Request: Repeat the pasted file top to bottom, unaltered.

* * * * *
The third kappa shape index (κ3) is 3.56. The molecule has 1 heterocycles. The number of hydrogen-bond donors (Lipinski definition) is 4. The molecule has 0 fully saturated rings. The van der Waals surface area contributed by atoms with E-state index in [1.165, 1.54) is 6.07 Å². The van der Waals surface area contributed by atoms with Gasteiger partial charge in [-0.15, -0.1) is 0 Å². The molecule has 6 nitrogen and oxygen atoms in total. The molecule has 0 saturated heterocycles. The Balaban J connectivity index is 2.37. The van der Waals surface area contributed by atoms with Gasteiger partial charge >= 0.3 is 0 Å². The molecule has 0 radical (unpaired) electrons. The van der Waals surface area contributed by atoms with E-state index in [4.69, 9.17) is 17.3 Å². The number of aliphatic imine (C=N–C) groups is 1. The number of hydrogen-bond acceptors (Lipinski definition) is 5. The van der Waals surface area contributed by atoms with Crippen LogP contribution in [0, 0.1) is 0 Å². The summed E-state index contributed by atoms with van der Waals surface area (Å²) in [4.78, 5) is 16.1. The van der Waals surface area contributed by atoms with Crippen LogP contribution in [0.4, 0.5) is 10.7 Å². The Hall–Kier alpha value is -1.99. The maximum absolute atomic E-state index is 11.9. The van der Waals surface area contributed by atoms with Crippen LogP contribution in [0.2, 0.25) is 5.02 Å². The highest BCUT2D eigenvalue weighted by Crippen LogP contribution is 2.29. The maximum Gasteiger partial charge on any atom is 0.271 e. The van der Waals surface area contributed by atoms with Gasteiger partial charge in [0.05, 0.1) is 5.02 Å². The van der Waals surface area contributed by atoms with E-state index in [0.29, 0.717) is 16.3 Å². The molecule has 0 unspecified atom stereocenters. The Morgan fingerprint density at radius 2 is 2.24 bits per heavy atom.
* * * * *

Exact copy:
The third kappa shape index (κ3) is 3.56. The molecule has 1 heterocycles. The number of hydrogen-bond donors (Lipinski definition) is 4. The molecule has 0 fully saturated rings. The van der Waals surface area contributed by atoms with E-state index in [1.165, 1.54) is 6.07 Å². The van der Waals surface area contributed by atoms with Gasteiger partial charge in [-0.15, -0.1) is 0 Å². The molecule has 6 nitrogen and oxygen atoms in total. The molecule has 0 saturated heterocycles. The Balaban J connectivity index is 2.37. The van der Waals surface area contributed by atoms with Gasteiger partial charge >= 0.3 is 0 Å². The molecule has 0 radical (unpaired) electrons. The van der Waals surface area contributed by atoms with E-state index in [4.69, 9.17) is 17.3 Å². The number of aliphatic imine (C=N–C) groups is 1. The number of hydrogen-bond acceptors (Lipinski definition) is 5. The van der Waals surface area contributed by atoms with Crippen LogP contribution in [0, 0.1) is 0 Å². The summed E-state index contributed by atoms with van der Waals surface area (Å²) in [4.78, 5) is 16.1. The van der Waals surface area contributed by atoms with Crippen LogP contribution in [0.4, 0.5) is 10.7 Å². The Hall–Kier alpha value is -1.99. The maximum absolute atomic E-state index is 11.9. The van der Waals surface area contributed by atoms with Crippen LogP contribution in [0.2, 0.25) is 5.02 Å². The highest BCUT2D eigenvalue weighted by Crippen LogP contribution is 2.29. The maximum Gasteiger partial charge on any atom is 0.271 e. The van der Waals surface area contributed by atoms with Gasteiger partial charge in [0.05, 0.1) is 5.02 Å². The van der Waals surface area contributed by atoms with E-state index in [0.29, 0.717) is 16.3 Å². The molecule has 0 unspecified atom stereocenters. The Morgan fingerprint density at radius 2 is 2.24 bits per heavy atom.